- Fill a large bowl with warm(almost hot) tap water. Not as hot as it goes but pretty warm.
- You are making little rice paper burritos. Think about it like that. You want to be able to fold the ends over and then roll them up. Just like a burrito. You have to move fast. Make a couple practice rolls before you start adding the shrimp.
- Put a lettuce leaf flat on a cutting board. Put a little rice vermicelli on top. Now add a few sprigs of cilantro (be generous) and roll it into a little lettuce cigar. You want it about 4-5 inches long. Set it to the side of the cutting board.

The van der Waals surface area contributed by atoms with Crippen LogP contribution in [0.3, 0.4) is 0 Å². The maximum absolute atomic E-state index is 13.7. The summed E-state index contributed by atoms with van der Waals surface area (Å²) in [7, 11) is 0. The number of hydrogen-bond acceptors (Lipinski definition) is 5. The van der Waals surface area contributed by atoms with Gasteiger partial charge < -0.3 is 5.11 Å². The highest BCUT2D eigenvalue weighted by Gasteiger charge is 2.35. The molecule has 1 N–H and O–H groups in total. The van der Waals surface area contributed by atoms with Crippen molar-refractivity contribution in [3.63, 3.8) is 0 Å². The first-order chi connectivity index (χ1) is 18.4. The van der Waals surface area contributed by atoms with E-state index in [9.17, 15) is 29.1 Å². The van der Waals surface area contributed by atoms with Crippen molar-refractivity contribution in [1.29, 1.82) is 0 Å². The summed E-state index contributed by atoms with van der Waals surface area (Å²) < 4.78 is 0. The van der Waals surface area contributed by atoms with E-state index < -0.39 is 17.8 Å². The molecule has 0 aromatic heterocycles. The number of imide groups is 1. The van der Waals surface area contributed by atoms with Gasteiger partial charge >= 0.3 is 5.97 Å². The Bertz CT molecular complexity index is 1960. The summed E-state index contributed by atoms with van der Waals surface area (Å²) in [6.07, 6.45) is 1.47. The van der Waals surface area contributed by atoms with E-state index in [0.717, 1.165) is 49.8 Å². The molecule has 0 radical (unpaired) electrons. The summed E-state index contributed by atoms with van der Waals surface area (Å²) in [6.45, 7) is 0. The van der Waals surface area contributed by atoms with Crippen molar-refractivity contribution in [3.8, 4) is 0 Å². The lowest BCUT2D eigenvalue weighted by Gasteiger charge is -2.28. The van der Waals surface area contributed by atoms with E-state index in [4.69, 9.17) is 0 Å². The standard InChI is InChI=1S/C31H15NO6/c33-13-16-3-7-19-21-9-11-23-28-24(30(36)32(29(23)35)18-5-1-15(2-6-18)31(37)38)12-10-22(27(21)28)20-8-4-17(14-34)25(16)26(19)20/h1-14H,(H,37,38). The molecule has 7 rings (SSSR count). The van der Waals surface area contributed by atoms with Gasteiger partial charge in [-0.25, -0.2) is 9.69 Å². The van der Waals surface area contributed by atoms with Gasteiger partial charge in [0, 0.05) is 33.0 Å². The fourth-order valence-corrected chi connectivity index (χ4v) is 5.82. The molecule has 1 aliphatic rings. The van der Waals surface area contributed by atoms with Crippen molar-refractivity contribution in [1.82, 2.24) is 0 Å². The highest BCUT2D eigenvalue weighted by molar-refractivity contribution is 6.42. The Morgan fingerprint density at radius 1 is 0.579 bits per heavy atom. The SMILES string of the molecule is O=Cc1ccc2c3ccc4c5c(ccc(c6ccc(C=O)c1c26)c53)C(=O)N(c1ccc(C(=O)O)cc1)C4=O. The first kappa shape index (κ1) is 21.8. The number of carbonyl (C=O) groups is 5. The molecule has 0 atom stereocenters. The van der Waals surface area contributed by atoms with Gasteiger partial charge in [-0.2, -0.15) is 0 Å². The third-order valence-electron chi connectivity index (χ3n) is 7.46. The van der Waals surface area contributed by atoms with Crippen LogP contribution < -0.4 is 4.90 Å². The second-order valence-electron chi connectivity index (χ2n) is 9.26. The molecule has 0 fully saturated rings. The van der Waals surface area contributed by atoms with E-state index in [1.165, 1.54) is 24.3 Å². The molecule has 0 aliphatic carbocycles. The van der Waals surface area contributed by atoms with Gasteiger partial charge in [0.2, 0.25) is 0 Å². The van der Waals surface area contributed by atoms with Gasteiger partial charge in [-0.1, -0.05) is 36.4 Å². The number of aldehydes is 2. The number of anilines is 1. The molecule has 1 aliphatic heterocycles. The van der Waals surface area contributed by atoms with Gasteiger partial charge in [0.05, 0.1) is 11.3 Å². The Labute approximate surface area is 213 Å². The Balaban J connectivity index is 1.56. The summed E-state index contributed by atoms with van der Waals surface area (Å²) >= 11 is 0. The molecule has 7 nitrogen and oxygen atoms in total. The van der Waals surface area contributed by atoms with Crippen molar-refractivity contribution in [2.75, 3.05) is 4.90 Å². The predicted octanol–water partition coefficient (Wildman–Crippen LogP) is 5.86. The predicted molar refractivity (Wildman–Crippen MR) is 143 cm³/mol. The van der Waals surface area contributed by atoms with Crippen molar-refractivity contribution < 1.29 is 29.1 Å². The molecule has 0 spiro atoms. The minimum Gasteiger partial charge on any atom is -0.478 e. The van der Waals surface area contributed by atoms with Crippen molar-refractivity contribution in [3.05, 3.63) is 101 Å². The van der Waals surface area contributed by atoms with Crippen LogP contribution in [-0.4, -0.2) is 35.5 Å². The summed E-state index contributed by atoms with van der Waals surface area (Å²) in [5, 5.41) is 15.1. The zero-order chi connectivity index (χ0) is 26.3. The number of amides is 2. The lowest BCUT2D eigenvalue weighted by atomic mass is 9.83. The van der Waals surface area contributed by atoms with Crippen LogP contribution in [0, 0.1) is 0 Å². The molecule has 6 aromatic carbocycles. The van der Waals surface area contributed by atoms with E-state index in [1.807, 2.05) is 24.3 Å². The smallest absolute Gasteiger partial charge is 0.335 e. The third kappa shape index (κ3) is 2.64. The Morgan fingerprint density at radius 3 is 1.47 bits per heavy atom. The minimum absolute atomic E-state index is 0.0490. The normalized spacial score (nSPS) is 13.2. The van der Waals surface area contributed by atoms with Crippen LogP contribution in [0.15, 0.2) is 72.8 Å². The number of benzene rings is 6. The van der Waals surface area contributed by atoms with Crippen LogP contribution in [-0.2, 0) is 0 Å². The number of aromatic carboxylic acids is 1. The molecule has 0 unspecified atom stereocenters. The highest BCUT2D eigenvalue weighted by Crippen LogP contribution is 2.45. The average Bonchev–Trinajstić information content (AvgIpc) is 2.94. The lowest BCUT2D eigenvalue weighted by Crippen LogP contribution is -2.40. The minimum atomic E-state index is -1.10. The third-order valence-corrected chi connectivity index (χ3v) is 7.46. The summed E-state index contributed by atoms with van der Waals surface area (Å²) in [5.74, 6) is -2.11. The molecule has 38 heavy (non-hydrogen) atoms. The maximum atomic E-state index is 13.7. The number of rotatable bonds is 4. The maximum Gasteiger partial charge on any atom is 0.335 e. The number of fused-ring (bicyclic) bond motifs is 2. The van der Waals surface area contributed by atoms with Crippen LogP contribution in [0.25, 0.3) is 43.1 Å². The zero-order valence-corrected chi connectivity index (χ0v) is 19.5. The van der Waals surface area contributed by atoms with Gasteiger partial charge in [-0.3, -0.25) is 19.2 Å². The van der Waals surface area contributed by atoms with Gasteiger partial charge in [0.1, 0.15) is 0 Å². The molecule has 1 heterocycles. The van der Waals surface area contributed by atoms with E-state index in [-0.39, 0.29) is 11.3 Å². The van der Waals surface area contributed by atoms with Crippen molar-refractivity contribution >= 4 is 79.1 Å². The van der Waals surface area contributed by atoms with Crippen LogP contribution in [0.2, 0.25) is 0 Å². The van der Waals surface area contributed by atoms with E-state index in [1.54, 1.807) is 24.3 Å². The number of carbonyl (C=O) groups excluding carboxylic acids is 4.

- Top with julienned carrot and cucumber.
- Dip a rice paper sheet in the warm water for about 2-3 seconds. It will still be firm but that's OK. Lay it flat on a cutting board. Place a couple mint leaves about a 1/3 of the way down from the side furthest away from you. Arrange the shrimp around the mint. Make sure the cut side is up.
- Place the lettuce cigar in the bottom third . Carefully peel up one side (your left or right) and fold it over the filling. Repeat on the other side.
- Peel up the side closest to you. Place it overtop the lettuce wrap. Now roll the whole thing away you. Be careful. The rice paper sheet will be very soft by this point. You want to start fairly tight and then relax as you roll over the shrimp.
- Do this without the shrimp a couple times. It will come. Just be patient and deliberate. Once you hit your rhythm start making them with shrimp.
- Serve the rice rolls with the peanut sauce to dip or drizzle.